Welcome to the MyData Weekly Digest, a news site dedicated to producing the best coverage from within the human centred approach in personal data management... show more >>

To receive the Weekly Digest by email: Subscribe

Noteworthy Information

Individuals Simple read

TheirCharts

If you’re getting health care in the U.S., chances are your providers are now trying to give you a better patient experience through a website called MyChart. This is supposed to be yours, as the first person singular pronoun My implies. Problem is, it’s TheirChart. And there are a lot of them.

Individuals Intermediate read

DeFi Gives Financial Privacy — Will Regulation Take It Away?

May the government restrict DeFi (decentralized finance) tools, and force people to use third-party intermediaries, precisely to take advantage of the extra surveillance power that the third-party doctrine would provide? This question has taken on added importance in the context of emerging web3 technologies, with implications for coders, customers, and entrepreneurs.

Developers Simple read

Decades of Research: the Story of How mRNA Vaccines Were Developed

The stunning Covid vaccines manufactured by Pfizer-BioNTech and Moderna drew upon long-buried discoveries made in the hopes of ending past epidemics. Even as the Omicron variant fuels a new wave of the pandemic, the vaccines have proved remarkably resilient at defending against severe illness and death. And the manufacturers, Pfizer, BioNTech and Moderna, say that mRNA technology will allow them to adapt the vaccines quickly, to fend off whatever dangerous new version of the virus that evolution brings next.

Individuals Simple read

Meta faces billion-pound class-action case

Up to 44 million UK Facebook users could share £2.3bn in damages, according to a competition expert intending to sue parent company Meta.

Business & Government Intermediate read

Google, Amazon, Meta and Microsoft Weave a Fiber-Optic Web of Power

To say that Big Tech controls the internet might seem like an exaggeration. Increasingly, in at least one sense, it's literally true: The internet can seem intangible, a post-physical environment where things like viral posts, virtual goods and metaverse concerts just sort of happen. But creating that illusion requires a truly gargantuan -- and quickly-growing -- web of physical connections. Fiber-optic cable, which carries 95% of the world's international internet traffic, links up pretty much all of the world's data centers, those vast server warehouses where the computing happens that transforms all those 1s and 0s into our experience of the internet. Where those fiber-optic connections link up countries across the oceans, they consist almost entirely of cables running underwater -- some 1.3 million kilometers (or more than 800,000 miles) of bundled glass threads that make up the actual, physical international internet. And until recently, the overwhelming majority of the undersea fiber-optic cable being installed was controlled and used by telecommunications companies and governments. Today, that's no longer the case.

Business & Government Intermediate read

The Future of International Data Transfers (paper, 25p)

The General Data Protection Regulation (GDPR) contains a blanket prohibition on the transfer of personal data outside of the European Economic Area (EEA) unless strict requirements are met. The rationale for this provision is to protect personal data and data subject rights by restricting data transfers to countries that may not have the same level of protection as the EEA. However, the ubiquitous and permeable character of new technologies such as cloud computing, and the increased inter-connectivity between societies, has made international data transfers the norm and not the exception. The Schrems II case and subsequent regulatory developments have further raised the bar for companies to comply with complex and, often, opaque rules.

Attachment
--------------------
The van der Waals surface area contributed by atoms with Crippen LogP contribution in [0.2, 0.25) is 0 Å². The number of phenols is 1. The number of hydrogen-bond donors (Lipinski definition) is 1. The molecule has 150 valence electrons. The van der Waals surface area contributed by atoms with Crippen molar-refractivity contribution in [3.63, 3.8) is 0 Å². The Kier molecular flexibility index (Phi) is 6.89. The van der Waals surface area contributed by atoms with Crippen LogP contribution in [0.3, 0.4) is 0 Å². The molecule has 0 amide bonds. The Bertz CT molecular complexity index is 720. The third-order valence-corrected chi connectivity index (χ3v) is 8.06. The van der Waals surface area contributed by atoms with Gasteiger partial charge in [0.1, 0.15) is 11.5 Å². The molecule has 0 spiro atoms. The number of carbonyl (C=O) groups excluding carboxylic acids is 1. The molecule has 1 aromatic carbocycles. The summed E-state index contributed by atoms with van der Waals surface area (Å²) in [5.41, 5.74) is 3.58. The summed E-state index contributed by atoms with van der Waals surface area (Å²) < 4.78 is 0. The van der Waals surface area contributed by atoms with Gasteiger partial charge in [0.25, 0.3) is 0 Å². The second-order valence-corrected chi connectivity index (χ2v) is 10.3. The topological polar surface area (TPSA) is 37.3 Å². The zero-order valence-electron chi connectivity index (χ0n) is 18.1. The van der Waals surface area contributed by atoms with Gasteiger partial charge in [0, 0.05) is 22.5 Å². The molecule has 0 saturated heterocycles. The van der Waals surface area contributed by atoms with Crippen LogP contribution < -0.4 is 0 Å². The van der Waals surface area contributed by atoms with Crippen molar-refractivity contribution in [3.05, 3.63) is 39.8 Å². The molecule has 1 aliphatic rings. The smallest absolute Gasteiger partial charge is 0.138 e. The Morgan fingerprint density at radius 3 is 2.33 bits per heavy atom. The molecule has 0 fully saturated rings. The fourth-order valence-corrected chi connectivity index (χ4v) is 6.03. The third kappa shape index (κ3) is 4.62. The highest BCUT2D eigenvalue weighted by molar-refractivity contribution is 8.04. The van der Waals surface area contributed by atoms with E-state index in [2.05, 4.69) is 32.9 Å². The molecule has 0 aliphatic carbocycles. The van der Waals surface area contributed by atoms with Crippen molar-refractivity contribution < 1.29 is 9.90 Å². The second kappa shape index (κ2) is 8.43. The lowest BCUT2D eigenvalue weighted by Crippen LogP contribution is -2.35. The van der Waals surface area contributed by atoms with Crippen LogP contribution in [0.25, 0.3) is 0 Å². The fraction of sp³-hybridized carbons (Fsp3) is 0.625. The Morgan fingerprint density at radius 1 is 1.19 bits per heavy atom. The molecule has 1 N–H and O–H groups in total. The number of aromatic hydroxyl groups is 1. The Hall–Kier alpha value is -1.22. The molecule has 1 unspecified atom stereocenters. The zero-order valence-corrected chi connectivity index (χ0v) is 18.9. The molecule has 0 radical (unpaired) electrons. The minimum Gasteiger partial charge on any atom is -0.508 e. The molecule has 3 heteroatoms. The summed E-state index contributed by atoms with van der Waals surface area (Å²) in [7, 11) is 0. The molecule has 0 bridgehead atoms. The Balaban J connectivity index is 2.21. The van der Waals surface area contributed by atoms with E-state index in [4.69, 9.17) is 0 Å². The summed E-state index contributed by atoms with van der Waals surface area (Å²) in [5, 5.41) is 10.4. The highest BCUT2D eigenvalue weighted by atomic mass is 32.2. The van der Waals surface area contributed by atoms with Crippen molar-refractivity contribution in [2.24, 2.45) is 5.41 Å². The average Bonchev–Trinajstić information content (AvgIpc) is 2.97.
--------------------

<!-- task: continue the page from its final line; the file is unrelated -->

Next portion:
Business & Government Simple read

WhatsApp Ordered To Help US Agents Spy On Chinese Phones

U.S. federal agencies have been using a 35-year-old American surveillance law to secretly track WhatsApp users with no explanation as to why and without knowing whom they are targeting. In Ohio, a just-unsealed government surveillance application reveals that in November 2021, DEA investigators demanded the Facebook-owned messaging company track seven users based in China and Macau. The application reveals the DEA didn't know the identities of any of the targets, but told WhatsApp to monitor the IP addresses and numbers with which the targeted users were communicating, as well as when and how they were using the app. Such surveillance is done using a technology known as a pen register and under the 1986 Pen Register Act, and doesn't seek any message content, which WhatsApp couldn't provide anyway, as it is end-to-end encrypted.

Business & Government Simple read

A tale of personal data, trust and consent

Eurocities is the network of more than 200 cities in 38 countries, representing 130 million people. Here is a story on a project from Finland with MyData.

Business & Government Intermediate read

Red Cross Begs Hackers Not To Leak Data of 'Highly Vulnerable People'

The Red Cross has disclosed that it was the victim of a cyber attack and has asked the hackers who broke into the IT network of one of its contractors not to leak the personal information of more than 515,000 of "highly vulnerable people."

To receive the Weekly Digest by email:

You can cancel the subscription anytime with a single click at the end of every mail. We will not spam you!